5. Thank you, too. But I needed to add, because not quite clear, what I meant was ‘strange’ about seeing the way DeLillo ‘forced the sense of history’ was that, no matter where one stands on the terrorist issues–true, false, or in between–something massive made that date seem to almost start a ‘new history’ that wasn’t exactly the same as what came before. So that DeLillo has a way of doing something like what we were talking about at Jodi’s blog, he is involved with mediation and hypermediation, but also knows how to resist it so that one’s ‘old sense of history’ was restored (at least it hit home for me when I read it). I mean ‘the years that followed’ for the child in ‘Falling Man’ aren’t the same as they have been for me, but I now know what those other kinds of years would be, in which 9/11 was ‘just another event’. I think DeLillo does a form of this in ‘Cosmopolis’ as well, and also in ‘Mao II’, were you as impressed as I was at his juxtaposition of the way the squatters of Tompkins Square Park were always concerned about every tiny detail of their living conditions–and at all times–and he then talks about how a wealthy person will only give it thought maybe once a month, or whatever the infrequent moment was. I thought this was brilliant, because although the wealthy persons with the big houses have much more power over their domiciles and can repair and remodel, what-have-you, they don’t actually have to think of their places all the time (and don’t do so when their not in a ‘home improvement period.)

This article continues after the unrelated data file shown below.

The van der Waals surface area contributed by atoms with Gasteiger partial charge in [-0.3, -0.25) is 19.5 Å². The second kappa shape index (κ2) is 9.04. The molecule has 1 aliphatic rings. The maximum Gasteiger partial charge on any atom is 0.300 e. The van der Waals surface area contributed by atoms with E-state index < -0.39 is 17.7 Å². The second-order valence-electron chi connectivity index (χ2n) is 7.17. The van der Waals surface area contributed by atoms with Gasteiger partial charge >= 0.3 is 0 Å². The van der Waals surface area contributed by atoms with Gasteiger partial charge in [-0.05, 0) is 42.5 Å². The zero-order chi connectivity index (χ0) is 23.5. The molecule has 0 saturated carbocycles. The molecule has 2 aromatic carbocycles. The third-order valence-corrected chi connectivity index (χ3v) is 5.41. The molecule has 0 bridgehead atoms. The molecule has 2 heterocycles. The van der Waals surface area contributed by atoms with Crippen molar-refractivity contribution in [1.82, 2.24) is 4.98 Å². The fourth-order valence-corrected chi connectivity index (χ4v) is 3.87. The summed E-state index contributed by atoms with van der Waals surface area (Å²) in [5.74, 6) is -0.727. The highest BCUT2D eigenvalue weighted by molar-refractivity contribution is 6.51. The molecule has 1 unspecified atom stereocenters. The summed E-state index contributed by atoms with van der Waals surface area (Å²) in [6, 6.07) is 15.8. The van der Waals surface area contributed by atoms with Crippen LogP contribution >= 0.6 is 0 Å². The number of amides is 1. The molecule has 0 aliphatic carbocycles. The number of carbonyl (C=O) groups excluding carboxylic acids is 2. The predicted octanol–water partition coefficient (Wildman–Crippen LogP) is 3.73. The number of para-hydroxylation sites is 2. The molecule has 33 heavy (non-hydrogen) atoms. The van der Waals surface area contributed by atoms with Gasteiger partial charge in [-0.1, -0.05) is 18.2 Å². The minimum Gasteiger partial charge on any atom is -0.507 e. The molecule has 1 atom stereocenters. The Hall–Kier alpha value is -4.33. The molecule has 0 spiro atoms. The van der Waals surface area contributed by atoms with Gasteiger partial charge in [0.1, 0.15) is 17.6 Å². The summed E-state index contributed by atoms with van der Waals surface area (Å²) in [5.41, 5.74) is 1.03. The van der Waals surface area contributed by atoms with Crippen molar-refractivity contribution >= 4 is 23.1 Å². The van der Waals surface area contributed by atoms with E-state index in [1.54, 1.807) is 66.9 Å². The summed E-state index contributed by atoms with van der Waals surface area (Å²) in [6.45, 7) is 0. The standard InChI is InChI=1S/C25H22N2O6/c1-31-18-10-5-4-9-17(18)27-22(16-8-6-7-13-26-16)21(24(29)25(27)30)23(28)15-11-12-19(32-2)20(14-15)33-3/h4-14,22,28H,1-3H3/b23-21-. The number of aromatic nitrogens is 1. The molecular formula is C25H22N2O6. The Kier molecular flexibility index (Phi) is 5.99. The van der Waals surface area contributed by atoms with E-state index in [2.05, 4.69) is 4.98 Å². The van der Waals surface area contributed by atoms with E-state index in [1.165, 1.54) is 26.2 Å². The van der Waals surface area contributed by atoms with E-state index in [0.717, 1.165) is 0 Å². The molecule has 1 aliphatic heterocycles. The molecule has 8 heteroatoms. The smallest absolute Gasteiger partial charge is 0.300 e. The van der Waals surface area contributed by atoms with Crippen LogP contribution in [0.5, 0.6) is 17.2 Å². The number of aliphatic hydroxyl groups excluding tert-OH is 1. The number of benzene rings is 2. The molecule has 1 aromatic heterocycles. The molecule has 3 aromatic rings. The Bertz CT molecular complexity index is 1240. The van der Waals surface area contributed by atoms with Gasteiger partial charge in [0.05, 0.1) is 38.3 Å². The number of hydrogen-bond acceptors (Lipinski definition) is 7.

Also, wonder if that song actually is from a B’way score. It has that very stereotyped sound Andre Previn used to write, and also some of the Disney shows by Alan Mencken come to mind. The clip was somewhat like one you posted maybe 6 months ago, but without the ads (that might be a superficial observation, but that one was, I believe an HSBC strange ad.)